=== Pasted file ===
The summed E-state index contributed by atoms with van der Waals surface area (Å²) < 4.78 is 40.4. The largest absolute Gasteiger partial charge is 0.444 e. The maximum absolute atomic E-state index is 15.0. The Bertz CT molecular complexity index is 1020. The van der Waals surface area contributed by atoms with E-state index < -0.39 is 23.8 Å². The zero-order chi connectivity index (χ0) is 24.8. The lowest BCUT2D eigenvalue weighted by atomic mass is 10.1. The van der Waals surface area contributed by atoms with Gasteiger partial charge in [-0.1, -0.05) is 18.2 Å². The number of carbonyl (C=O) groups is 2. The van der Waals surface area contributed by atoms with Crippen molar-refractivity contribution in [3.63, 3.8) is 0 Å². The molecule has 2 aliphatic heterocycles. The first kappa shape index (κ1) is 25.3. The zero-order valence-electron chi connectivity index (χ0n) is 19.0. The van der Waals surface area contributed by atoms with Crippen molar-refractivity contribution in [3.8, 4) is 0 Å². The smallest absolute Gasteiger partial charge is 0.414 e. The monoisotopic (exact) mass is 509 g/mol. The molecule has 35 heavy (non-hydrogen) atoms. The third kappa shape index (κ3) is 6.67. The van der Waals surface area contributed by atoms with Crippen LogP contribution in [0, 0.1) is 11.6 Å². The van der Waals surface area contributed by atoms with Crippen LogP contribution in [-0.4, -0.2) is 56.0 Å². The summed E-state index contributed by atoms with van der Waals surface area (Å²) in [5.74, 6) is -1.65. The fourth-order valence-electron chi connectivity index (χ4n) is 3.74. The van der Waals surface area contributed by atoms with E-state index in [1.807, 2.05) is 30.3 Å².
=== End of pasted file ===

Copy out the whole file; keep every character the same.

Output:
The summed E-state index contributed by atoms with van der Waals surface area (Å²) < 4.78 is 40.4. The largest absolute Gasteiger partial charge is 0.444 e. The maximum absolute atomic E-state index is 15.0. The Bertz CT molecular complexity index is 1020. The van der Waals surface area contributed by atoms with E-state index < -0.39 is 23.8 Å². The zero-order chi connectivity index (χ0) is 24.8. The lowest BCUT2D eigenvalue weighted by atomic mass is 10.1. The van der Waals surface area contributed by atoms with Gasteiger partial charge in [-0.1, -0.05) is 18.2 Å². The number of carbonyl (C=O) groups is 2. The van der Waals surface area contributed by atoms with Crippen molar-refractivity contribution in [3.63, 3.8) is 0 Å². The molecule has 2 aliphatic heterocycles. The first kappa shape index (κ1) is 25.3. The zero-order valence-electron chi connectivity index (χ0n) is 19.0. The van der Waals surface area contributed by atoms with Crippen molar-refractivity contribution in [3.8, 4) is 0 Å². The smallest absolute Gasteiger partial charge is 0.414 e. The monoisotopic (exact) mass is 509 g/mol. The molecule has 35 heavy (non-hydrogen) atoms. The third kappa shape index (κ3) is 6.67. The van der Waals surface area contributed by atoms with Crippen LogP contribution in [0, 0.1) is 11.6 Å². The van der Waals surface area contributed by atoms with Crippen LogP contribution in [-0.4, -0.2) is 56.0 Å². The summed E-state index contributed by atoms with van der Waals surface area (Å²) in [5.74, 6) is -1.65. The fourth-order valence-electron chi connectivity index (χ4n) is 3.74. The van der Waals surface area contributed by atoms with E-state index in [1.807, 2.05) is 30.3 Å².